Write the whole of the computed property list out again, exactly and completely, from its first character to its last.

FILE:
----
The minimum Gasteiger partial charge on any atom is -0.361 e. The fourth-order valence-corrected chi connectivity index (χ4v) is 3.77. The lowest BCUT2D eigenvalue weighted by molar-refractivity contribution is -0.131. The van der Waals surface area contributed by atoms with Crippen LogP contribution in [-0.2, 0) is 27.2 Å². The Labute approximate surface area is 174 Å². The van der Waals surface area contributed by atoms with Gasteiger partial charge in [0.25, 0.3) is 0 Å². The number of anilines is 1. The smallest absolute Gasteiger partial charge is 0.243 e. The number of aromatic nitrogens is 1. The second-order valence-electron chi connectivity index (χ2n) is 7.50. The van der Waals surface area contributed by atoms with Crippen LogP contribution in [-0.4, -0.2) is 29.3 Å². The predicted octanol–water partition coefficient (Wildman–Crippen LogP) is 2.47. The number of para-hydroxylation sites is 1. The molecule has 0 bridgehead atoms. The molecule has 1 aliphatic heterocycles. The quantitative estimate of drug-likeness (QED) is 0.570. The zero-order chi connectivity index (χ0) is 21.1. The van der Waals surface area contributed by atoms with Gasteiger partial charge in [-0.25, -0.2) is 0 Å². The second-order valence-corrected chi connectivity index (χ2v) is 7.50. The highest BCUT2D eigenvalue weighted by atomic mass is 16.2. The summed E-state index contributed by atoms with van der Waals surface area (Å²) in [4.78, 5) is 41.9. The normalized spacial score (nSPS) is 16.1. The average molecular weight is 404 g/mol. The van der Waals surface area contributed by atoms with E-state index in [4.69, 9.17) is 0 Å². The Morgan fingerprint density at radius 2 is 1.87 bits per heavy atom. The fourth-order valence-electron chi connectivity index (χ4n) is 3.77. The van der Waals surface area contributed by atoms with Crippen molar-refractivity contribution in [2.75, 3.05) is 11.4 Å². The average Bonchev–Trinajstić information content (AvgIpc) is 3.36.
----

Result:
The minimum Gasteiger partial charge on any atom is -0.361 e. The fourth-order valence-corrected chi connectivity index (χ4v) is 3.77. The lowest BCUT2D eigenvalue weighted by molar-refractivity contribution is -0.131. The van der Waals surface area contributed by atoms with Crippen LogP contribution in [-0.2, 0) is 27.2 Å². The Labute approximate surface area is 174 Å². The van der Waals surface area contributed by atoms with Gasteiger partial charge in [0.25, 0.3) is 0 Å². The number of anilines is 1. The smallest absolute Gasteiger partial charge is 0.243 e. The number of aromatic nitrogens is 1. The second-order valence-electron chi connectivity index (χ2n) is 7.50. The van der Waals surface area contributed by atoms with Crippen LogP contribution in [-0.4, -0.2) is 29.3 Å². The predicted octanol–water partition coefficient (Wildman–Crippen LogP) is 2.47. The number of para-hydroxylation sites is 1. The molecule has 0 bridgehead atoms. The molecule has 1 aliphatic heterocycles. The quantitative estimate of drug-likeness (QED) is 0.570. The zero-order chi connectivity index (χ0) is 21.1. The van der Waals surface area contributed by atoms with Gasteiger partial charge in [-0.25, -0.2) is 0 Å². The second-order valence-corrected chi connectivity index (χ2v) is 7.50. The highest BCUT2D eigenvalue weighted by atomic mass is 16.2. The summed E-state index contributed by atoms with van der Waals surface area (Å²) in [4.78, 5) is 41.9. The normalized spacial score (nSPS) is 16.1. The average molecular weight is 404 g/mol. The van der Waals surface area contributed by atoms with E-state index in [4.69, 9.17) is 0 Å². The Morgan fingerprint density at radius 2 is 1.87 bits per heavy atom. The fourth-order valence-electron chi connectivity index (χ4n) is 3.77. The van der Waals surface area contributed by atoms with Crippen molar-refractivity contribution in [2.75, 3.05) is 11.4 Å². The average Bonchev–Trinajstić information content (AvgIpc) is 3.36.